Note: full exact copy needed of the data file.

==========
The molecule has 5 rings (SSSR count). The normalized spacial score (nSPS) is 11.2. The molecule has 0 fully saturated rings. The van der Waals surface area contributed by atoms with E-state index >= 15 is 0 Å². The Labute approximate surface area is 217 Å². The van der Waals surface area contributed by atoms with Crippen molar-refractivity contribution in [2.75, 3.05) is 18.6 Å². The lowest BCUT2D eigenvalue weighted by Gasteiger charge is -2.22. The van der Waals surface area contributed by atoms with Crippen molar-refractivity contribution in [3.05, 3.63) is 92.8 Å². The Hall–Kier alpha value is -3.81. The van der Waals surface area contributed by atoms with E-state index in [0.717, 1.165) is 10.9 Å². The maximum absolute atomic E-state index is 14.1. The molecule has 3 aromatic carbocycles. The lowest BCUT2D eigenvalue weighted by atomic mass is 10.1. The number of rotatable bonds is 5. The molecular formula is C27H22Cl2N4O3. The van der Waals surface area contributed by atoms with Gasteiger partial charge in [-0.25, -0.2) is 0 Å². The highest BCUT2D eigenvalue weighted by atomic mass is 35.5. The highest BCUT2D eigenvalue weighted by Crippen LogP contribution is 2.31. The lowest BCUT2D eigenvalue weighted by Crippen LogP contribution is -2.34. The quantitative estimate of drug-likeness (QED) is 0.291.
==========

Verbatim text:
The molecule has 5 rings (SSSR count). The normalized spacial score (nSPS) is 11.2. The molecule has 0 fully saturated rings. The van der Waals surface area contributed by atoms with E-state index >= 15 is 0 Å². The Labute approximate surface area is 217 Å². The van der Waals surface area contributed by atoms with Crippen molar-refractivity contribution in [2.75, 3.05) is 18.6 Å². The lowest BCUT2D eigenvalue weighted by Gasteiger charge is -2.22. The van der Waals surface area contributed by atoms with Crippen molar-refractivity contribution in [3.05, 3.63) is 92.8 Å². The Hall–Kier alpha value is -3.81. The van der Waals surface area contributed by atoms with E-state index in [0.717, 1.165) is 10.9 Å². The maximum absolute atomic E-state index is 14.1. The molecule has 3 aromatic carbocycles. The lowest BCUT2D eigenvalue weighted by atomic mass is 10.1. The number of rotatable bonds is 5. The molecular formula is C27H22Cl2N4O3. The van der Waals surface area contributed by atoms with Gasteiger partial charge in [-0.25, -0.2) is 0 Å². The highest BCUT2D eigenvalue weighted by atomic mass is 35.5. The highest BCUT2D eigenvalue weighted by Crippen LogP contribution is 2.31. The lowest BCUT2D eigenvalue weighted by Crippen LogP contribution is -2.34. The quantitative estimate of drug-likeness (QED) is 0.291.